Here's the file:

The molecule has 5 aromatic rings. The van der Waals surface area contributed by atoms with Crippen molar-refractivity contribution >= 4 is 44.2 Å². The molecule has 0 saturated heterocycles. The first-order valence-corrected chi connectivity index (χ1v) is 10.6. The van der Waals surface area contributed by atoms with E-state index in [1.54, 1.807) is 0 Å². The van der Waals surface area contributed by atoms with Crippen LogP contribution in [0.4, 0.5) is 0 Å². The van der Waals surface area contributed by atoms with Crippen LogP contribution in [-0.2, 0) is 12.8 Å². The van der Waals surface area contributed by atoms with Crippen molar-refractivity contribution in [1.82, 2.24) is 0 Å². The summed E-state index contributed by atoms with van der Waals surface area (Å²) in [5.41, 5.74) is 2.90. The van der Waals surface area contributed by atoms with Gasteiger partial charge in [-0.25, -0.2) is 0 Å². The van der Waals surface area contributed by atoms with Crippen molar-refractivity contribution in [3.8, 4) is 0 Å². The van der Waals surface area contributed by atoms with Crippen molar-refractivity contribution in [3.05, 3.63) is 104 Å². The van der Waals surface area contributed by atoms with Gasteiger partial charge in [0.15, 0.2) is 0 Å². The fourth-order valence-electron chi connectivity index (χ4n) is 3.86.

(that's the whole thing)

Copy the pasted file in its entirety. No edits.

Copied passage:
The molecule has 5 aromatic rings. The van der Waals surface area contributed by atoms with Crippen molar-refractivity contribution >= 4 is 44.2 Å². The molecule has 0 saturated heterocycles. The first-order valence-corrected chi connectivity index (χ1v) is 10.6. The van der Waals surface area contributed by atoms with E-state index in [1.54, 1.807) is 0 Å². The van der Waals surface area contributed by atoms with Crippen LogP contribution in [0.4, 0.5) is 0 Å². The van der Waals surface area contributed by atoms with Crippen LogP contribution in [-0.2, 0) is 12.8 Å². The van der Waals surface area contributed by atoms with Crippen molar-refractivity contribution in [1.82, 2.24) is 0 Å². The summed E-state index contributed by atoms with van der Waals surface area (Å²) in [5.41, 5.74) is 2.90. The van der Waals surface area contributed by atoms with Gasteiger partial charge in [-0.25, -0.2) is 0 Å². The van der Waals surface area contributed by atoms with Crippen molar-refractivity contribution in [3.8, 4) is 0 Å². The van der Waals surface area contributed by atoms with Crippen molar-refractivity contribution in [3.05, 3.63) is 104 Å². The van der Waals surface area contributed by atoms with Gasteiger partial charge in [0.15, 0.2) is 0 Å². The fourth-order valence-electron chi connectivity index (χ4n) is 3.86.